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Thread: Catherine Thompson's research

  1. #11
    Senior Member Jon's Avatar
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    I think it has value in an area where no-one has used it before, ie for survey work in a relatively virgin area, but if it has been used as a selection criteria by beekeepers you are going to get a load of false positives as in the Moritz paper I have posted over and over again.
    the other use is for identifying hybrids which might look and behave ok in other aspects.
    Wing morphometry can tell you that is bee is not Amm but cannot prove that it is.
    If you select bees for Amm wing pattern and you select bees for gentleness you should not be surprised to see a correlation.
    I know I am at odds with most of the Bibba folk over this but I consider wing morphometry to be pretty much a busted flush.
    Kate's work strongly suggests that as well.
    The people who defend it mostly have not assimilated that Moritz paper, or don't want to assimilate it.

  2. #12
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    Kate's work showed a strong correlation between wing and DNA with pure samples. It demonstrates to me that the method has not been overused in much of the country. People tend not to rely on it any more in any case so am not sure which BIBBA folks you are at odds with.

  3. #13
    Senior Member Jon's Avatar
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    Where were her pure samples from, was that the Colonsay stock?

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    She did not say. We are still in the dark regarding managed colonies although there are rumours that I am not prepared to repeat.

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    Quote Originally Posted by Jon View Post

    I had a really interesting conversation last week with a guy from the far western extreme of Donegal.
    They have 70 colonies of dark bees in the area and varroa has not arrived yet.
    I was unaware that Ireland had any varroa free areas left.
    The mites arrives in Sligo/Leitrim in 1998.
    No outside colonies have come into the area in living memory and the guy I spoke to is the only beekeeper under 65
    There are still feral colonies in the trees.
    I spoke to one of the other NIHBS reps about this and we are going to go down and take grafts in a couple of months or ideally get a mated queen to bring back home to graft from.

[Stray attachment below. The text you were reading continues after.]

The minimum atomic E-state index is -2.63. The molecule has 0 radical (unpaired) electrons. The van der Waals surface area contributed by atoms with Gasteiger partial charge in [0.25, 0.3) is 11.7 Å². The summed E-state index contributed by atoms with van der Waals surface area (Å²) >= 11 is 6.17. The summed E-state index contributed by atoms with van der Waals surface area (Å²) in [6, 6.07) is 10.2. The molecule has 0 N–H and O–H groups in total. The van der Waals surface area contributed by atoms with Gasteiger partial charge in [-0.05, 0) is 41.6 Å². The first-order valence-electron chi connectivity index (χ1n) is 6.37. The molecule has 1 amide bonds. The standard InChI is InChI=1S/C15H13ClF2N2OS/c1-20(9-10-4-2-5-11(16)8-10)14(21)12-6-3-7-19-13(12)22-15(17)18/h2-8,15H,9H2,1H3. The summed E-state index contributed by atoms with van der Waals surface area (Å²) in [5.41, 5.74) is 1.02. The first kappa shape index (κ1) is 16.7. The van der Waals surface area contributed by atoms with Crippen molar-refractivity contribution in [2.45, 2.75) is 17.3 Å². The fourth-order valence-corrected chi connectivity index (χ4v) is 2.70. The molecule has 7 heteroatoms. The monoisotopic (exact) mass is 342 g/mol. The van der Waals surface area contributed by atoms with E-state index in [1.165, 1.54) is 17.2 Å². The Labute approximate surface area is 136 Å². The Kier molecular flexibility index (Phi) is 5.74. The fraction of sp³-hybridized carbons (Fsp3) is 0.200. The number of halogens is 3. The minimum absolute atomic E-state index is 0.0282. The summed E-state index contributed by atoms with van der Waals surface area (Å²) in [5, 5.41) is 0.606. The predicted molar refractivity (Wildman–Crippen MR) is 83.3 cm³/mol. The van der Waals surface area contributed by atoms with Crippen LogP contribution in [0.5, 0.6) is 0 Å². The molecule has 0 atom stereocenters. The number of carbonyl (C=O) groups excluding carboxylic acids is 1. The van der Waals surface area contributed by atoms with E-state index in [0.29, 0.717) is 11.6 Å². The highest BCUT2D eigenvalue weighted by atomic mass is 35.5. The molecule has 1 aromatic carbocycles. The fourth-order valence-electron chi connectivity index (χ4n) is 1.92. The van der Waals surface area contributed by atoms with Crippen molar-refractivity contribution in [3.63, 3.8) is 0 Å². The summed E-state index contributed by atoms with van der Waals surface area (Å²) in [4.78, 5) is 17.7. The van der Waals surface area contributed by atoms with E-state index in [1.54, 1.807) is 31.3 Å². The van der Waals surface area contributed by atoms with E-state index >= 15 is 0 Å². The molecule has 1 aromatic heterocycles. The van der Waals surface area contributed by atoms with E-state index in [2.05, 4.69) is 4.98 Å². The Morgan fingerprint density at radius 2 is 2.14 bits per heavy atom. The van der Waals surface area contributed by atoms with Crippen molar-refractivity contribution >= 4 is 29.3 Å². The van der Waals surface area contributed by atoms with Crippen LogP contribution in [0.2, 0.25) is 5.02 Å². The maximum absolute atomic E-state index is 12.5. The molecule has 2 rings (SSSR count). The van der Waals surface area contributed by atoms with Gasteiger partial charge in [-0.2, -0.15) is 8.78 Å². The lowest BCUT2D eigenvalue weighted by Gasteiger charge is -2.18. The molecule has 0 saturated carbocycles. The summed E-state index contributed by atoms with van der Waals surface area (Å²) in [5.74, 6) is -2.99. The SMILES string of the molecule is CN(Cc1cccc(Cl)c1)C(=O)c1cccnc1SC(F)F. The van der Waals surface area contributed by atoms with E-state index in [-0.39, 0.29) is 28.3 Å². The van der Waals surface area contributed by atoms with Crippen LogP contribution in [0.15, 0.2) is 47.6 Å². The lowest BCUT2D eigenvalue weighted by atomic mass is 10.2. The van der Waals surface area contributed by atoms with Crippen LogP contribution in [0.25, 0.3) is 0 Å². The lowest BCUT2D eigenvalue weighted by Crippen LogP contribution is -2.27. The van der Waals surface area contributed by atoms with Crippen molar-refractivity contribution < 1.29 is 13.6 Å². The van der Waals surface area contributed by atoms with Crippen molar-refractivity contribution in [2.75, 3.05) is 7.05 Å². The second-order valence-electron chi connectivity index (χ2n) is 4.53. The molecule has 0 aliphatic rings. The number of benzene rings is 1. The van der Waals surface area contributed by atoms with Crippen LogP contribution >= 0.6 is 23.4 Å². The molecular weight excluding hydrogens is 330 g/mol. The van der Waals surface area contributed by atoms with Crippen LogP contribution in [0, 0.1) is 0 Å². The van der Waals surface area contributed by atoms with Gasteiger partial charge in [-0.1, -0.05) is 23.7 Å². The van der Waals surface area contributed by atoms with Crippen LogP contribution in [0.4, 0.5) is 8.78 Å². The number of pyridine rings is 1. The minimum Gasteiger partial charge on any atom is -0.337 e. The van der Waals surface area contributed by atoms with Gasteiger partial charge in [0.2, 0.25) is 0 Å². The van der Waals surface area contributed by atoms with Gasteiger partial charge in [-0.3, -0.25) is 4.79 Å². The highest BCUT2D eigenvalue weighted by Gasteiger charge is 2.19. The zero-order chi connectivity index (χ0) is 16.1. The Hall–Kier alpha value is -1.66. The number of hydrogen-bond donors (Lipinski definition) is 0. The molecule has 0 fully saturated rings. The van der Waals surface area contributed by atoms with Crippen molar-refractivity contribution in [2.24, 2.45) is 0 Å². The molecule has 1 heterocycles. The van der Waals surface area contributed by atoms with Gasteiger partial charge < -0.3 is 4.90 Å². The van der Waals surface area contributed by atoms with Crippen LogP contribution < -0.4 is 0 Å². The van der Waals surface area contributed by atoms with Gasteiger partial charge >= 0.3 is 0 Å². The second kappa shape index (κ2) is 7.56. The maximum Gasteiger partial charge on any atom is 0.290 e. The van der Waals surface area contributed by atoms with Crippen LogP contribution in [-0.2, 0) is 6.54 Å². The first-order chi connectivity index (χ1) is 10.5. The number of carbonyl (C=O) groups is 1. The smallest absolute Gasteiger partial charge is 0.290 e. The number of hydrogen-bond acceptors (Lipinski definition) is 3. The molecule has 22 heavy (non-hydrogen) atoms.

He said the bees have never been surveyed either.
    Now this is the type of conversation that gets us amm geeks in a froth

  6. #16
    Senior Member Jon's Avatar
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    Quote Originally Posted by mbc View Post
    Now this is the type of conversation that gets us amm geeks in a froth
    Yes, I am quite taken with the idea and it is a beautiful area to visit in its own right.
    I'll keep you posted.
    Sounds promising but there could have been exposure to other subspecies long before the arrival of varroa.

  7. #17
    Senior Member Jon's Avatar
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    Reviving this thread as there is an interesting update.
    At the Gormanston conference last Month I spoke to my contact from Donegal, they guy who initially let me know Glencolumbkille was still varroa free.
    He said he had a swarm in a bait box if anyone wanted it.
    They still have ferals there as there are no mites.
    One of our queen rearing group heads that direction most weekends and he picked up the swarm a couple of weeks ago.
    The bait box had no frames in it so the swarm was on its own comb.
    It was transferred to a hive but there was no brood visible so it may be queenless or more likely has a virgin.
    I got a small sample of the bees which were very black with no sign of any yellow banding at all.

    This was the morphometry plot and I would take this seriously as noone in the area had ever done any morphometry (ie no selection artifact as in the Moritz paper) and no colonies have been brought in for over 40 years apparently.

    Glen CK.jpg

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    Administrator gavin's Avatar
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    Quote Originally Posted by Jon View Post
    Reviving this thread ...... and I would take this seriously ..........
    The spirit of Jessie Smith sees a cat, freshly fallen from a great height and spread-eagled, with its tail erect. A cartoon cat in fact.

    G.

  9. #19
    Senior Member Jon's Avatar
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    Definite sign of a feline in there!
    I hope this colony is queenright and survives over winter as I would love to take a few grafts from it and see how they turn out.

    Kate has a paper out on Plos One.

    http://www.plosone.org/article/info%...l.pone.0105164

  10. #20
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    I suspect there's another paper in the pipeline ... this one has no mention of the genetic relatedness of feral and managed colonies, but a few large hints in the intro and discussion. There's an interesting difference between the prevalence of DWV in the colonies reported here and the recent study by Furst et al., ... 100% here, 34% (if my increasingly dodgy memories serves me correctly) in the Nature paper.

    Kate shows similar levels of DWV in untreated managed colonies and feral colonies. We know what happens to the majority of the former in a bad winter ...

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